Police numbers down by a quarter, and crime up by a quarter, in Merseyside since 2010
Birkenhead’s MP Frank Field is seeking an immediate increase
in Government funding for Merseyside Police, on the back of data from the House
of Commons Library showing that, between 2010 and 2018:
- The number of full time equivalent (FTE) police officers employed by Merseyside Police decreased by 24.5%; from 4,516, to 3,409. The average decrease across England and Wales was 14.8%.
- The number of reported crimes in Merseyside increased
by 25%. The increases ranged from 50% in Wirral, to 34% in Halton, 26% in
St Helens, 22% in Liverpool, 21% in Sefton, and 12% in Knowsley.
Given that core grant funding from the Government, for Merseyside Police, has remained flat since 2015, Frank is requesting a meeting for Merseyside’s Chief Constable, with the Minister for Policing and Fire, in an attempt to gain much needed additional funds. He will also be accompanying officers on patrol in Birkenhead in September and submitting his findings to Parliament. Frank’s request follows a series of stabbings and shootings in the area.
Earlier this year, Frank secured a meeting for Merseyside’s Chief Fire Officer, with the Minister. Shortly after that meeting, the Chief Fire Officer was able to announce plans to recruit additional firefighters and increase the number of fire engines.
Frank comments: ‘Decent citizens across Merseyside are crying out for more bobbies on the beat. Our local Police forces have been decimated by cuts since 2010 and, despite officers doing the very best job they can with limited resources, crime still blights all too many of our communities.’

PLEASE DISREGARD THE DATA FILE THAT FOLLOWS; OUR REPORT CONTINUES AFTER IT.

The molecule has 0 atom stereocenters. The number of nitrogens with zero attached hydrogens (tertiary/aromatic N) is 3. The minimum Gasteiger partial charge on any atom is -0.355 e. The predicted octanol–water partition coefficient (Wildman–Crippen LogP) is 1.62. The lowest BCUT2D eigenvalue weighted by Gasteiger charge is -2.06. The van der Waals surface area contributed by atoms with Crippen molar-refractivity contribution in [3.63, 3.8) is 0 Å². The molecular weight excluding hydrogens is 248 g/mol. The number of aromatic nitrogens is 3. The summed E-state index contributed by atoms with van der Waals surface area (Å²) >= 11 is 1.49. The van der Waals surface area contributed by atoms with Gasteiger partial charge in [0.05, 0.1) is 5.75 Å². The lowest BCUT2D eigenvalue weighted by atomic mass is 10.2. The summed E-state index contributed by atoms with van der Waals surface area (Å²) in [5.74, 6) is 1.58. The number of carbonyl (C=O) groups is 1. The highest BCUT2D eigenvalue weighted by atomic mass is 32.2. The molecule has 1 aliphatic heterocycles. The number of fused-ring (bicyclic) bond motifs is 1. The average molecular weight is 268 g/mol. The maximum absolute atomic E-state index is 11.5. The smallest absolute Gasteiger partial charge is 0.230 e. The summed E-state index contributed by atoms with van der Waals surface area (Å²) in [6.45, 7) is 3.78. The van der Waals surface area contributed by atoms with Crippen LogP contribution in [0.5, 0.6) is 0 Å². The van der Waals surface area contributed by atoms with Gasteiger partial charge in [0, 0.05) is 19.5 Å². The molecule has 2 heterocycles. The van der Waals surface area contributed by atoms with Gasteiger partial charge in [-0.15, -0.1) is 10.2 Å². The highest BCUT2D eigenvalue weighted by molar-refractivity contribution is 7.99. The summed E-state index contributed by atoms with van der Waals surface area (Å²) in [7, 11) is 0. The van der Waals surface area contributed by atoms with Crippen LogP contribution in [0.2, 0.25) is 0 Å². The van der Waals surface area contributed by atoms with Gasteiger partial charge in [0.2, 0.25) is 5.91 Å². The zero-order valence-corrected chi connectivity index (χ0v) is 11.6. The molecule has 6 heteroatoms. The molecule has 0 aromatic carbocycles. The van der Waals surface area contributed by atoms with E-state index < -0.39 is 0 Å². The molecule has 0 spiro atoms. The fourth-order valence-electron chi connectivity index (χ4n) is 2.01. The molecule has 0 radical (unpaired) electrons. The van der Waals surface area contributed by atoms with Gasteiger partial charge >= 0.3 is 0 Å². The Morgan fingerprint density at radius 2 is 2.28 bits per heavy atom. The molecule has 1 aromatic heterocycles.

Alongside these efforts, Frank has busted open a secret mechanism for dealing with anti-social behaviour complaints, which has the potential to make a substantial difference to the quality of life of victims, but has been hidden away by the authorities for the past five years.
The Community Trigger, also known as the ASB Case Review, was introduced in 2014. It empowers victims of anti-social behaviour to insist on an investigation involving their local council, Police service, and housing provider, if they feel their case has not been adequately dealt with.
In Wirral, a review can be requested if a person has made three separate anti-social behaviour complaints in the past six months; if five people have made separate complaints in the last six months; or if one person has made a complaint about an incident or crime motivated by hate in the last six months.
Since 2014, however, there have only been two instances of the Community Trigger being used locally; one in Wallasey, and one in Eastham. It has not been used at all in Birkenhead.
Frank adds: ‘The Community Trigger provides the opportunity for individuals whose lives are being destroyed by anti-social behaviour to hold the agencies who are investigating their complaint to account. The Trigger is a neglected mechanism which needs to be properly tested to see if it has any teeth, or whether it needs strengthening.’
If you believe that you are eligible for a Community Trigger ASB Case Review, please contact the Council’s Anti-Social Behaviour Team on firstname.lastname@example.org and copy in Frank on email@example.com.